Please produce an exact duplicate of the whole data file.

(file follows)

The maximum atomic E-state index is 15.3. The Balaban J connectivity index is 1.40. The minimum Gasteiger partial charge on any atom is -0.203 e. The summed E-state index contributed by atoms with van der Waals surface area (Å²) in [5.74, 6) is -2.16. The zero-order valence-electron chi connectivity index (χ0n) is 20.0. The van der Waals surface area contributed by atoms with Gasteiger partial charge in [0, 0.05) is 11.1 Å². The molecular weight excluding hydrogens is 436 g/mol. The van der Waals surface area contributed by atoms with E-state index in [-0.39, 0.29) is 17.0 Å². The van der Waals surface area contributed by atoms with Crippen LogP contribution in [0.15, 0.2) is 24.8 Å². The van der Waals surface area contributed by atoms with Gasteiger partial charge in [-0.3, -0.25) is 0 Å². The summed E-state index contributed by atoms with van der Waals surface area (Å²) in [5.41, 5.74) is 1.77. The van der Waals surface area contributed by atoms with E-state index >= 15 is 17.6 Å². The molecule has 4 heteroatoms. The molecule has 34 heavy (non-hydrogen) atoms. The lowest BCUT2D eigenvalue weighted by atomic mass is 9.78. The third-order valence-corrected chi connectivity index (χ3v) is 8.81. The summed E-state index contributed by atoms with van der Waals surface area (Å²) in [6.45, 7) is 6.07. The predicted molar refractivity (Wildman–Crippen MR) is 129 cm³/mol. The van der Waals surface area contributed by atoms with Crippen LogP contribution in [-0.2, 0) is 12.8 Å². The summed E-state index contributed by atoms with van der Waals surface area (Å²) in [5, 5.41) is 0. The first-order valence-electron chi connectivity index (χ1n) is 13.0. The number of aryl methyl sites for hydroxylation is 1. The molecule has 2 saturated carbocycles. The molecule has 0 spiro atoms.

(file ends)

The maximum atomic E-state index is 15.3. The Balaban J connectivity index is 1.40. The minimum Gasteiger partial charge on any atom is -0.203 e. The summed E-state index contributed by atoms with van der Waals surface area (Å²) in [5.74, 6) is -2.16. The zero-order valence-electron chi connectivity index (χ0n) is 20.0. The van der Waals surface area contributed by atoms with Gasteiger partial charge in [0, 0.05) is 11.1 Å². The molecular weight excluding hydrogens is 436 g/mol. The van der Waals surface area contributed by atoms with E-state index in [-0.39, 0.29) is 17.0 Å². The van der Waals surface area contributed by atoms with Crippen LogP contribution in [0.15, 0.2) is 24.8 Å². The van der Waals surface area contributed by atoms with Gasteiger partial charge in [-0.3, -0.25) is 0 Å². The summed E-state index contributed by atoms with van der Waals surface area (Å²) in [5.41, 5.74) is 1.77. The van der Waals surface area contributed by atoms with E-state index >= 15 is 17.6 Å². The molecule has 4 heteroatoms. The molecule has 34 heavy (non-hydrogen) atoms. The lowest BCUT2D eigenvalue weighted by atomic mass is 9.78. The third-order valence-corrected chi connectivity index (χ3v) is 8.81. The summed E-state index contributed by atoms with van der Waals surface area (Å²) in [6.45, 7) is 6.07. The predicted molar refractivity (Wildman–Crippen MR) is 129 cm³/mol. The van der Waals surface area contributed by atoms with Crippen LogP contribution in [-0.2, 0) is 12.8 Å². The summed E-state index contributed by atoms with van der Waals surface area (Å²) in [5, 5.41) is 0. The first-order valence-electron chi connectivity index (χ1n) is 13.0. The number of aryl methyl sites for hydroxylation is 1. The molecule has 2 saturated carbocycles. The molecule has 0 spiro atoms.